I would rec an ortho. Or spine surgeon b cn 1st. Then after proper work up, if he/she recs a pain management clinic, then b cn there. Read more...
Pain Doc 1st. Orthopedic surgeon is really only a good option if you think you need surgery or have real neurologic decline that again needs surgery. Most people that see orthopedic surgeon do not get surgery so if he's gonna send you to see a pain rehab guy anyway, why waste that visit? You should be able to see doc within a week. Read more...
Neither. 46 y fem w. chronic low back pain had medrol (methylprednisolone) & knees "click"; concern for hypermobile joints w. sacroiliac joint (SIJ) disorder & associated sciatica. Diagnosis made via specific hands-on physical exams. SIJ undetected by all imaging studies. Chiropractors overlook SIJ. Physiatrists oft neglect SIJ eval. Surgeons seek surgical material. P.T.'s discern but not allowed to diagnose. See an Osteopath. Read more...

Low back pain?

Strain. Could be strain, kidney stone, herniated disk among other reasons. See a doctor. Read more...
Back pain. The back pain can be caused by muscle strain, spinal stenosis, ruptured disc, nerve impingement ... If your back pain persists, i recommend you seeing a doctor for evaluation. Read more...
Need to be examined. Low back pain can be due to a number of underlying issues from muscle to discs to joints. Your dr can examine you and determine what is causing the pain and they may recommend medications, pt, x-ray, etc. Read more...
Several options. Back pain is usually related to arthritic changes to the spine. Sometime back pain can be related to infections, cancer, fractures, or even other organs such as the kidney, bladder, etc. If your pain lasts greater than 2 weeks I would see your physician. Read more...
Stretch/Rest. Rest, stretching, learning core strengthening exercises and using nsaids to help are the best ways to help back pain. Otherwise, if it persists see your doctor for other options. Read more...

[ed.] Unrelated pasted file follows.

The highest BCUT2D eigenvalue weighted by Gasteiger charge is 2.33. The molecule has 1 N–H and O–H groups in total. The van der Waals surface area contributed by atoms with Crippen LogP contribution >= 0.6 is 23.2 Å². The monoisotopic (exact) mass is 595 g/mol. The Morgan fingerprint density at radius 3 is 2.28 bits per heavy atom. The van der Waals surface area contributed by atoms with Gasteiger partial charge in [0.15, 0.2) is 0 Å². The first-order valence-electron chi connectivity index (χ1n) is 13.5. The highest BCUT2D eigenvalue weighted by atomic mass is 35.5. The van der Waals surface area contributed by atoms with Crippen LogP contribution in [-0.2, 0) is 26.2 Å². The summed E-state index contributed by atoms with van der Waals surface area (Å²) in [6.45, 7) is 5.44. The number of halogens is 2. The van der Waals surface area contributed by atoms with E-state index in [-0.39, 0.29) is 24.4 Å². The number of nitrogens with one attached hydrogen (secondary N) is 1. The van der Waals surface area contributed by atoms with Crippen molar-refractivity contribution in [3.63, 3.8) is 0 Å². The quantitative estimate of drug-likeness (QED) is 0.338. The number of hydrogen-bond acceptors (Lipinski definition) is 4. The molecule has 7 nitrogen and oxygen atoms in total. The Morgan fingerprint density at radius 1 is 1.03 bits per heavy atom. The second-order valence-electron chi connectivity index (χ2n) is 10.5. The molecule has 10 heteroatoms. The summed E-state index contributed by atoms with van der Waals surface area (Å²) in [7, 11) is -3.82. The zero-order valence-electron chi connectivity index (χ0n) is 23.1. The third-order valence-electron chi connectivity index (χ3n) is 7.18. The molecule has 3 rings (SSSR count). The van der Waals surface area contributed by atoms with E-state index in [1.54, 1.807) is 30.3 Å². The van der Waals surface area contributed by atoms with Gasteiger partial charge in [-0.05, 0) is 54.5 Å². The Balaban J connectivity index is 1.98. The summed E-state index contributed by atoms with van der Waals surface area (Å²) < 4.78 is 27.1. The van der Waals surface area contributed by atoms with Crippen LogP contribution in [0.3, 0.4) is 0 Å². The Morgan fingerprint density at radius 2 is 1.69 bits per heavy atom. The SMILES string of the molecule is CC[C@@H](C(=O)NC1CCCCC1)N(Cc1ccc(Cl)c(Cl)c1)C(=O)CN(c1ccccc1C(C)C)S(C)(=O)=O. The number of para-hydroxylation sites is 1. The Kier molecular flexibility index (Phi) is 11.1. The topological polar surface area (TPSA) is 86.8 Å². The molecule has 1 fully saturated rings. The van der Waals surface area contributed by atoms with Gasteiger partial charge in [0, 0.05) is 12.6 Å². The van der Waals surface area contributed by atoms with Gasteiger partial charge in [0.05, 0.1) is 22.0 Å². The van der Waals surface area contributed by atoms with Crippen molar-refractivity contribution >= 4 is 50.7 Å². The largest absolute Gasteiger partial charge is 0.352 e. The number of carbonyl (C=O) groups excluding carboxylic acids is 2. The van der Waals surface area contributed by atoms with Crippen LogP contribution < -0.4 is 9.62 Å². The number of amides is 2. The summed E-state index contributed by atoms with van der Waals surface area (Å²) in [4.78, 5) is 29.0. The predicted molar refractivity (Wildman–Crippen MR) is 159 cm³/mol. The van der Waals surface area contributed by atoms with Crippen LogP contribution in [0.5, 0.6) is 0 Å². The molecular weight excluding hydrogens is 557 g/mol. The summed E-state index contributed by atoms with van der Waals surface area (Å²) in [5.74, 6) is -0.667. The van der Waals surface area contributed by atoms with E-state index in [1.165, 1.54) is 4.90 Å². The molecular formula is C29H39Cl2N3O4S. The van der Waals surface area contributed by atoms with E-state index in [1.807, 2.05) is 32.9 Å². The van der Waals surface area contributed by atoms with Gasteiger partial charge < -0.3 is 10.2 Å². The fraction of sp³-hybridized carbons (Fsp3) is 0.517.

Underlying cause. I am a functional movement specialist. Most cases I see are due to sitters disease or gait (ex; foot position). But you need to identify the origin and rule out more serious causes. Any neurologic issues like numbness in the legs, no muscle weakness, no fever, no urinary pain, fever, genital discharge, acute trauma, insect bites, etc https://www.youtube.com/watch?v=8TO8Il3vdxQ. Read more...
Low Back Pain. Most LBP is not serious and goes away with time, physio, and simple analgesia. Warning signs include numbness, weakness, urinary or defecating problems, or fever. If you are older or have a cancer that is concerning also. There could be abdominal causes or kidney problems also. If any concerns or symptoms persist you should see your doctor. Read more...
Low back pain. About 8 in 10 people have one or more bouts of low back pain. In most cases, it is not due to a serious disease or serious back problem, and the exact cause of the pain is not clear. The usual advice is to keep active and do normal activities and pain killers. In most cases, the pain disappears within six weeks. http://patient.info/health/nonspecific-lower-back-pain-in-adults. Read more...

I have a low back pain?

Low back pain. Is a common complaint. Most people in the world will experience low back pain at least once during their lives. The good news is that this condition is treatable if diagnosed properly. Back pain often develops without a specific cause. Rec.: see pain management specialist for further evaluation and treatment. Read more...
Depends.... Very general complaint and in fact #1 reason for disability worldwide is back pain. It is reassuring that most low back pain is not dangerous or serious. However, if accompanied by other symptoms such as leg pain or bowel/bladder changes or not going away after a few weeks of ice, heat, rest and anti-inflammatories you should see your doctor for a workup. Read more...
Several options. Back pain is usually related to arthritic changes to the spine. Sometime back pain can be related to infections, cancer, fractures, or even other organs such as the kidney, bladder, etc. If your pain lasts greater than 2 weeks I would see your physician. Read more...
Education/exam. Most cases I see are due to sitters disease or gait (ex; foot position). But you need to identify the origin and rule out more serious causes. Any neurologic issues like numbness in the legs, no muscle weakness, no fever, no urinary pain, fever, genital discharge, acute trauma, insect bites, etc https://www.youtube.com/watch?v=8TO8Il3vdxQ https://www.youtube.com/watch?v=t6SXiDCMP3E. Read more...
Low Back Pain. Most LBP is not serious and goes away with time, physio, and simple analgesia. Warning signs include numbness, weakness, urinary or defecating problems, or fever. If you are older or have a cancer that is concerning also. If any concerns or symptoms persist you should see your doctor. Read more...